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Reducing the spread of antibiotic-resistant bacteria

Serious infections due to antibiotic-resistant bacteria are on the rise. Bacteria like Acinetobacter can resist antibiotics and cause pneumonia and bloodstream or urinary tract infections. Other common diseases like salmonella and Typhoid fever are also caused by bacteria that build up a resistance to drugs. Infections like these are difficult to treat since the medicine used to fight them no longer has an effect. In fact, some scientists estimate that the deaths due to antibiotic-resistant bacteria will outpace all other factors by 2050. How can you help stop the spread? Microbiology and Molecular Biology professor Julianne Grose suggests five simple ways you can reduce the spread of antibiotic-resistant bacteria:

Reducing the spread of antibiotic-resistant bacteria infographic
Photo by April Teames

1. Minimize unnecessary prescribing of antibiotics
This can occur when antibiotics are prescribed for viral illnesses (antibiotics don't work against viruses) or other conditions that are not responsive to antibiotics. Talk to your doctor if you have questions about appropriate antibiotic use, and don't ask for antibiotics when they are not useful.

2. Follow your doctor’s instructions
Complete the prescribed course for any antibiotic you are taking so that it can work properly and not breed survival of resistant bacteria. Don’t stop taking a prescription just because you feel better. Setting reminders or alarms in your phone is a good way to help you remember when and how often to take medications. Talk to your doctor if you have any questions about how to take a prescription medication.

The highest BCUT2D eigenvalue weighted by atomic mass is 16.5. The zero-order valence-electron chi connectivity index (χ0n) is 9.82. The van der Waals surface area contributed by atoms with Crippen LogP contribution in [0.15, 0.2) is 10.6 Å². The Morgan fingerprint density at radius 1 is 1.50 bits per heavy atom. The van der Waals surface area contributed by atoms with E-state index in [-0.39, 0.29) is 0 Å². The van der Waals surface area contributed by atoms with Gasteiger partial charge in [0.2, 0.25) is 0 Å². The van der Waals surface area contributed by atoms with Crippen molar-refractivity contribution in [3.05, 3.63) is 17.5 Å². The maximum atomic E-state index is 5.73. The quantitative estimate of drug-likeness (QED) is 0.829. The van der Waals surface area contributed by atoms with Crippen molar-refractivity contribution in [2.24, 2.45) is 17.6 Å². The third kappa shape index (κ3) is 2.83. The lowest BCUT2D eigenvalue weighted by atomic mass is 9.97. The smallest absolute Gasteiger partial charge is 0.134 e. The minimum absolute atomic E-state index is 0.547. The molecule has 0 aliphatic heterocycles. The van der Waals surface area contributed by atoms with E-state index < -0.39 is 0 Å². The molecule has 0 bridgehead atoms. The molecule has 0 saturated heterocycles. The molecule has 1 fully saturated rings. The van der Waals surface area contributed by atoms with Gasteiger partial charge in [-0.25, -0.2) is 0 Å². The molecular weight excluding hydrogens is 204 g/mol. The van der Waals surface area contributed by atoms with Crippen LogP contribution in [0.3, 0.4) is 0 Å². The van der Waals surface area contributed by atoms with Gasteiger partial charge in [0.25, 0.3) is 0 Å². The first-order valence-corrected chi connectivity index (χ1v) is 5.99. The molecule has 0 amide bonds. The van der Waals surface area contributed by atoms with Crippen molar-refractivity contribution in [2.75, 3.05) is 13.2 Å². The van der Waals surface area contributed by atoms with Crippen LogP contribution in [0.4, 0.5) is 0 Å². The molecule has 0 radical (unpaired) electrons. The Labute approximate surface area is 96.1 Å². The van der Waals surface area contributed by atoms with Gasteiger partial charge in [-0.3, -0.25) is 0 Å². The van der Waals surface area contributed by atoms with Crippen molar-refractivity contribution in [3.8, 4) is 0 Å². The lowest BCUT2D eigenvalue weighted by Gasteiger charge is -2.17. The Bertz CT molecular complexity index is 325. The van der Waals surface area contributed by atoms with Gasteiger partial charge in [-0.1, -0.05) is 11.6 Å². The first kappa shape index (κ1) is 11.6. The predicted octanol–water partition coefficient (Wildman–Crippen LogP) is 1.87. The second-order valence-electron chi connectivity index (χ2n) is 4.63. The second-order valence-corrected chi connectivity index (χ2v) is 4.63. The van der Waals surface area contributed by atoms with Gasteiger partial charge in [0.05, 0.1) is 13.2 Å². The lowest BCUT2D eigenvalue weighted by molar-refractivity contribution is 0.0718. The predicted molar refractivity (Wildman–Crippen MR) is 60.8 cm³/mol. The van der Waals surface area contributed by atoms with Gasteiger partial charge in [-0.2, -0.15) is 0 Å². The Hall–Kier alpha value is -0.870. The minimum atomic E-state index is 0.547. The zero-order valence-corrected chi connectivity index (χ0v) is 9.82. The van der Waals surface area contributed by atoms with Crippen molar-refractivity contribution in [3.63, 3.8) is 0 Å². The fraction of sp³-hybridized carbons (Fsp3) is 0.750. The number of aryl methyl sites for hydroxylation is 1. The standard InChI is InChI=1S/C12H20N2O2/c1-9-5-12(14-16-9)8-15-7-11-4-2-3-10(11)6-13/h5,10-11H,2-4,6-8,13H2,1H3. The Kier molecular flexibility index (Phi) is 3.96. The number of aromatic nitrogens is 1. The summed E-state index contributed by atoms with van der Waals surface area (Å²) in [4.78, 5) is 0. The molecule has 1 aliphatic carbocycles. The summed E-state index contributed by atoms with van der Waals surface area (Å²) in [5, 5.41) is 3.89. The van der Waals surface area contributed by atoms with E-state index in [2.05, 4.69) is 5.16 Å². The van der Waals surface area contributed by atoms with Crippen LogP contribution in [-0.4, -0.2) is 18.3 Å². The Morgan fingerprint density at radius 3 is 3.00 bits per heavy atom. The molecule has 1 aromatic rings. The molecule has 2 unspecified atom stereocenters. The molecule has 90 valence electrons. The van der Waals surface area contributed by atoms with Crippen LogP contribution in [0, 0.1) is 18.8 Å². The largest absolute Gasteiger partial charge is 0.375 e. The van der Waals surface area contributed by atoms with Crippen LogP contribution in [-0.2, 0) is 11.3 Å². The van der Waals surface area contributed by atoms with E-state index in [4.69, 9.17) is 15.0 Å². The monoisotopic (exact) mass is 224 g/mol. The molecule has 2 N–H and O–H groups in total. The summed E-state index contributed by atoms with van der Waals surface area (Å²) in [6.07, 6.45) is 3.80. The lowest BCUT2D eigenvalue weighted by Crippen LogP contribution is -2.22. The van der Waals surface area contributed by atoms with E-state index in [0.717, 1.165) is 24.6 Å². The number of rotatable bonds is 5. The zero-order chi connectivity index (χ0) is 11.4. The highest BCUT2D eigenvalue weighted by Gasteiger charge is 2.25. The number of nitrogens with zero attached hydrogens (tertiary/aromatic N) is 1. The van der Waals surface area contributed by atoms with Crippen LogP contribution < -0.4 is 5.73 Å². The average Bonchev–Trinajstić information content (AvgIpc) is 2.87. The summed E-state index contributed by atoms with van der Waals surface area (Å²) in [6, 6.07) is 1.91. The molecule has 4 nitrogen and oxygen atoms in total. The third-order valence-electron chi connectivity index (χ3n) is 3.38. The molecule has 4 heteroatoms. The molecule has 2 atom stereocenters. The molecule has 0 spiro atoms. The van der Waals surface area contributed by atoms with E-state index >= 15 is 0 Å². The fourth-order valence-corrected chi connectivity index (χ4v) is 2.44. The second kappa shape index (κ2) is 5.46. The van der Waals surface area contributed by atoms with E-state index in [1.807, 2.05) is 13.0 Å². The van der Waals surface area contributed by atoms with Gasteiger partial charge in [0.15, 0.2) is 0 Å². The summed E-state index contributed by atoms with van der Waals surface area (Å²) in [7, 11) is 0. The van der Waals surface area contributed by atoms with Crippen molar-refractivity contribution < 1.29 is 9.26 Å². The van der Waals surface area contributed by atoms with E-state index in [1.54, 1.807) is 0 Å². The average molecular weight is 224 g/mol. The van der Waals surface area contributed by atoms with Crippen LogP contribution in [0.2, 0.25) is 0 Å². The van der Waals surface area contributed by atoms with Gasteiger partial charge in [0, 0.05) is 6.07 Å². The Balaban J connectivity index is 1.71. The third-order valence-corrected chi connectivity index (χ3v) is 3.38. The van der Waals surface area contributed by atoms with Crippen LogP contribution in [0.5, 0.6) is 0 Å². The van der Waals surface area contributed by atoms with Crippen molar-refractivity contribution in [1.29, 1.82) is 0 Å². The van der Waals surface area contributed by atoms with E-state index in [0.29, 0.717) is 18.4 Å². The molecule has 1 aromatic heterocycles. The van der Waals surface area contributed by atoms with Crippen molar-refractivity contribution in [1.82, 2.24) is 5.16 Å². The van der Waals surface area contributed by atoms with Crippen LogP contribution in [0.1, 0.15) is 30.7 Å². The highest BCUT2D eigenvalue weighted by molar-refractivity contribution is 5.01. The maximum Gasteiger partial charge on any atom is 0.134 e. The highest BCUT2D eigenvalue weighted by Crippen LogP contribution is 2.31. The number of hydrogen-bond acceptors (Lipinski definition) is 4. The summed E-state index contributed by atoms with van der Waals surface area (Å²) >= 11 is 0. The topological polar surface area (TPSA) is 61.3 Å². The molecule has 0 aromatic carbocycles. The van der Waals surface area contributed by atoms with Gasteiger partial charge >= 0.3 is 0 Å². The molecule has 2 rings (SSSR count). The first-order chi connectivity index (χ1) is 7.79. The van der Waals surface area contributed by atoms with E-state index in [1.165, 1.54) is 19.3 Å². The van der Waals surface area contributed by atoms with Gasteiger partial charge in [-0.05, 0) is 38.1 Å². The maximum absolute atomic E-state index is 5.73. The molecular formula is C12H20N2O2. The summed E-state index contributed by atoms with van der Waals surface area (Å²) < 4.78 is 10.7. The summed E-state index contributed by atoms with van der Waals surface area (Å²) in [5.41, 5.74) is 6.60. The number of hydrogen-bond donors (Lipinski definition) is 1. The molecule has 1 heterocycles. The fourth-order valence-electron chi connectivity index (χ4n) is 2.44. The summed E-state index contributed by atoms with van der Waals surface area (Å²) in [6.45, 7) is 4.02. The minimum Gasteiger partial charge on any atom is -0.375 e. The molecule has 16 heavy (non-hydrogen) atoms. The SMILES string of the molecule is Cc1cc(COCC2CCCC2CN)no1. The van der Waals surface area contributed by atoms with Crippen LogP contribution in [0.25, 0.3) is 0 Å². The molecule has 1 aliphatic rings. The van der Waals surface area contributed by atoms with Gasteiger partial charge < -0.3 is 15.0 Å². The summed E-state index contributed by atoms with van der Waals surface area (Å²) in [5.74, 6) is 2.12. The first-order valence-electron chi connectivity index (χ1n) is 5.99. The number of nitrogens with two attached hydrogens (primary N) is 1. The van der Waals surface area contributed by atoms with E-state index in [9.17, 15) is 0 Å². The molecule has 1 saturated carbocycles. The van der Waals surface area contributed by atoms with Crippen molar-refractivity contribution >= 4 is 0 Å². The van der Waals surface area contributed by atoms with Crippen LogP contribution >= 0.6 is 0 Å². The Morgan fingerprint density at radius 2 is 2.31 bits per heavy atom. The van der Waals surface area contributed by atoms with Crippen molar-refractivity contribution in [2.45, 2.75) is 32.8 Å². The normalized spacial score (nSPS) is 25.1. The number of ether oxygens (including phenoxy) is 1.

3. Practice good personal hygiene
Reducing the spread of antibiotic-resistant bacteria in the community is as easy as washing your hands regularly, covering your mouth and nose when you sneeze or cough, and using a tissue to blow your nose. If you feel sick, stay home so you don’t spread germs to others. Small habits can have a big impact!

4. Clean high-contact areas
Frequently wash areas in your home and/or office that people are touching often. Door handles, light switches, keyboards, and remote controls are just a few spots that need regular cleaning. A simple disinfectant spray or wipe can stop bacteria in its tracks.

5. Spread the word!
You may not be a bacteria expert, but you can still make a difference! Encourage people in your household to practice good hygiene, make sure your home and office are sanitary spaces, and help others use antibiotic prescriptions correctly.